Even in conversation Neeman slips into the plural. “We barely knew the grownups,” she told me in a recent Skype interview. “We grew up among ourselves. We only spent less than two hours a day in our parents’ houses, and when we were there, we felt like guests.”

Nevertheless, her childhood memories are happy ones. Contrary to popular characterizations, she said, separating children from families was not an inhumane policy: “It was created from a belief that it would make a better human being and a better family, After all, families are not so ideal all the time. When we ex-kibbutzniks speak among ourselves about this issue, we call it a paradox because most of us were really happy in this strange arrangement. Yet none of us want our children or grandchildren growing up like that.”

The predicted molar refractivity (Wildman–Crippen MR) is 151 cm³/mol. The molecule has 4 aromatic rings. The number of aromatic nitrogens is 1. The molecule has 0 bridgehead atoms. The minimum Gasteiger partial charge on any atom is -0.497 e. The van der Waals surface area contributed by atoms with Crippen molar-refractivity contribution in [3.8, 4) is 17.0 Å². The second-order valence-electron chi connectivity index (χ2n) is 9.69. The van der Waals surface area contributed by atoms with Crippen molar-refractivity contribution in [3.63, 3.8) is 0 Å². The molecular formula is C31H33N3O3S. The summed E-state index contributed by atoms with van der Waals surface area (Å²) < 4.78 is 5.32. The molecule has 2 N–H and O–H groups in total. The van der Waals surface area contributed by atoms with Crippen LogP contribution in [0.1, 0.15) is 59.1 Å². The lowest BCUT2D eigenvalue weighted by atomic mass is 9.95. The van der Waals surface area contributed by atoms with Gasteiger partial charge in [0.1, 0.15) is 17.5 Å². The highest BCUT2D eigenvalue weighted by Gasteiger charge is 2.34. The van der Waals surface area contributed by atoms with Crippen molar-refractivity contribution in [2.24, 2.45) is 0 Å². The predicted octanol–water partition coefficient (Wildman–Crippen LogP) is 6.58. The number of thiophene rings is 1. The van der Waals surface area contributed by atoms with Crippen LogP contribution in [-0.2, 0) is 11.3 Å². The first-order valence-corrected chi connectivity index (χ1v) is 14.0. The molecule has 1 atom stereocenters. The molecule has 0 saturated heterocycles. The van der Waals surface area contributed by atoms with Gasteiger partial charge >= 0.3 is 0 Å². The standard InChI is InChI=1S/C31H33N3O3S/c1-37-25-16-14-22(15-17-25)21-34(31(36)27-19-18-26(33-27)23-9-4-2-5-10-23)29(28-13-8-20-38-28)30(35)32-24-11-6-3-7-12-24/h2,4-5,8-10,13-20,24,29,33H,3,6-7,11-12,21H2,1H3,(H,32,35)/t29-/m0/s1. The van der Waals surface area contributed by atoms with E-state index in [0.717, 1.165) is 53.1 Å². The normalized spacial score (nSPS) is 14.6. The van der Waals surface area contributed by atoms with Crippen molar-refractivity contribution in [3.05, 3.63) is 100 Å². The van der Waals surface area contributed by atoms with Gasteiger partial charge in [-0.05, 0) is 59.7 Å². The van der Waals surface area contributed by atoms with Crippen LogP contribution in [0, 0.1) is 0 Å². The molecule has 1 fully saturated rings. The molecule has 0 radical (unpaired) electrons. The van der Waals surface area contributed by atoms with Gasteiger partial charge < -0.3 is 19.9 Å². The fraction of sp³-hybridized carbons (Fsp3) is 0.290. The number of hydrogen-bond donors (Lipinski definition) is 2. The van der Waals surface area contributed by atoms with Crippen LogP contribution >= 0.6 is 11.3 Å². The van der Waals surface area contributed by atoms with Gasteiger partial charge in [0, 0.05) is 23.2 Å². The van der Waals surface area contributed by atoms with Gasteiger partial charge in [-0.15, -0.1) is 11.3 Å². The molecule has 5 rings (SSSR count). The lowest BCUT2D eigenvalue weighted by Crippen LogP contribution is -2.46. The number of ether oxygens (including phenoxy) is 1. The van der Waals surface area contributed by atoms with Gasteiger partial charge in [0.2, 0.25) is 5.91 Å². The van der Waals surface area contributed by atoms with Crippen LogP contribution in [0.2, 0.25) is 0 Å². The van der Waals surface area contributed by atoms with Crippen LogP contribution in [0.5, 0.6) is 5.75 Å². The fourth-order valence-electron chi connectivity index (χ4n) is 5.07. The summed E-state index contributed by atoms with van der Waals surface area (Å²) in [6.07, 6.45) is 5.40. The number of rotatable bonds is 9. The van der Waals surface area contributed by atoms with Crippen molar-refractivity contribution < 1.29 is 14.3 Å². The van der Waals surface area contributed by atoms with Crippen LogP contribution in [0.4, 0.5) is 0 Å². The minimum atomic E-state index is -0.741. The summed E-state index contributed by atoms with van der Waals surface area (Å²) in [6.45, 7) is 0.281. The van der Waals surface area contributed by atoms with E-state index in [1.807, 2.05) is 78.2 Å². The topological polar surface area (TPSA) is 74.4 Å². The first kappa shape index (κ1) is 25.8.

Neeman, the author of a collection of short stories and two novels before this memoir, left the kibbutz long ago; she has lived in Tel Aviv for more than three decades. We Were the Future is ultimately a compassionate memoir about a bygone life—for Neeman and for many others. A lot has been written about kibbutz life and how the dreams it evoked eventually disappeared with it. In this wonderful hodgepodge of a book, held together by memory, archival material, and a smattering of statistics, Neeman tells her reader early on that in 1960, “we were born to a star whose light had long since died and it was now on its way to the sea.” To underscore her point, she cites statistics that indicate kibbutz life dwindling in Israel. At the height of its popularity—in 1947—7 percent of the entire Jewish population in Israel lived on a kibbutz; by the mid-1970s, the numbers bottomed out at 3 percent.